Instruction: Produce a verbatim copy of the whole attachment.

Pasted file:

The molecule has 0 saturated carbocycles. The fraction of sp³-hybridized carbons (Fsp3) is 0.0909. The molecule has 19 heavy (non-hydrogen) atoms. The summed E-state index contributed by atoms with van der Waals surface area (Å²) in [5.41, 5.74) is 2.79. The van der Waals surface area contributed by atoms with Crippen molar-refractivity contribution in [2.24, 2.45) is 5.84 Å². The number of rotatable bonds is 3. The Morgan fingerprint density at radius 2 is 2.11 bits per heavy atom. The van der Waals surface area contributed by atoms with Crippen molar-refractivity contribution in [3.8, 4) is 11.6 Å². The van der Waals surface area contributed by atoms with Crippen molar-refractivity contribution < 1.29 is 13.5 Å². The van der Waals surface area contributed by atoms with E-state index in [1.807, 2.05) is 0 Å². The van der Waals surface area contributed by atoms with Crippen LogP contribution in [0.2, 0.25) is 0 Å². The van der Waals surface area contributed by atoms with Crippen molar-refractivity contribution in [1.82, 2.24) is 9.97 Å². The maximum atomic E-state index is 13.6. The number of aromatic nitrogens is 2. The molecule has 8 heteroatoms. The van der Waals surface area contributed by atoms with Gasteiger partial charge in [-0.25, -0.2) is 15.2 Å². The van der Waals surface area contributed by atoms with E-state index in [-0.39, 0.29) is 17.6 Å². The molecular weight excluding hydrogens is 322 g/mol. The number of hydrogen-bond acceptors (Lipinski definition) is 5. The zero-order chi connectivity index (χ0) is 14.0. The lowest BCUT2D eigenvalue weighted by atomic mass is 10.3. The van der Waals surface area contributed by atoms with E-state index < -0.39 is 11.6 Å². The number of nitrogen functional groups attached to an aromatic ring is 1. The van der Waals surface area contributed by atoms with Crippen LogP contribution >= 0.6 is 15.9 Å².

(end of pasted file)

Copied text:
The molecule has 0 saturated carbocycles. The fraction of sp³-hybridized carbons (Fsp3) is 0.0909. The molecule has 19 heavy (non-hydrogen) atoms. The summed E-state index contributed by atoms with van der Waals surface area (Å²) in [5.41, 5.74) is 2.79. The van der Waals surface area contributed by atoms with Crippen molar-refractivity contribution in [2.24, 2.45) is 5.84 Å². The number of rotatable bonds is 3. The Morgan fingerprint density at radius 2 is 2.11 bits per heavy atom. The van der Waals surface area contributed by atoms with Crippen molar-refractivity contribution in [3.8, 4) is 11.6 Å². The van der Waals surface area contributed by atoms with Crippen molar-refractivity contribution < 1.29 is 13.5 Å². The van der Waals surface area contributed by atoms with E-state index in [1.807, 2.05) is 0 Å². The van der Waals surface area contributed by atoms with Crippen LogP contribution in [0.2, 0.25) is 0 Å². The van der Waals surface area contributed by atoms with Crippen molar-refractivity contribution in [1.82, 2.24) is 9.97 Å². The maximum atomic E-state index is 13.6. The number of aromatic nitrogens is 2. The molecule has 8 heteroatoms. The van der Waals surface area contributed by atoms with Gasteiger partial charge in [-0.25, -0.2) is 15.2 Å². The van der Waals surface area contributed by atoms with E-state index in [-0.39, 0.29) is 17.6 Å². The molecular weight excluding hydrogens is 322 g/mol. The number of hydrogen-bond acceptors (Lipinski definition) is 5. The zero-order chi connectivity index (χ0) is 14.0. The lowest BCUT2D eigenvalue weighted by atomic mass is 10.3. The van der Waals surface area contributed by atoms with E-state index < -0.39 is 11.6 Å². The number of nitrogen functional groups attached to an aromatic ring is 1. The van der Waals surface area contributed by atoms with Crippen LogP contribution >= 0.6 is 15.9 Å².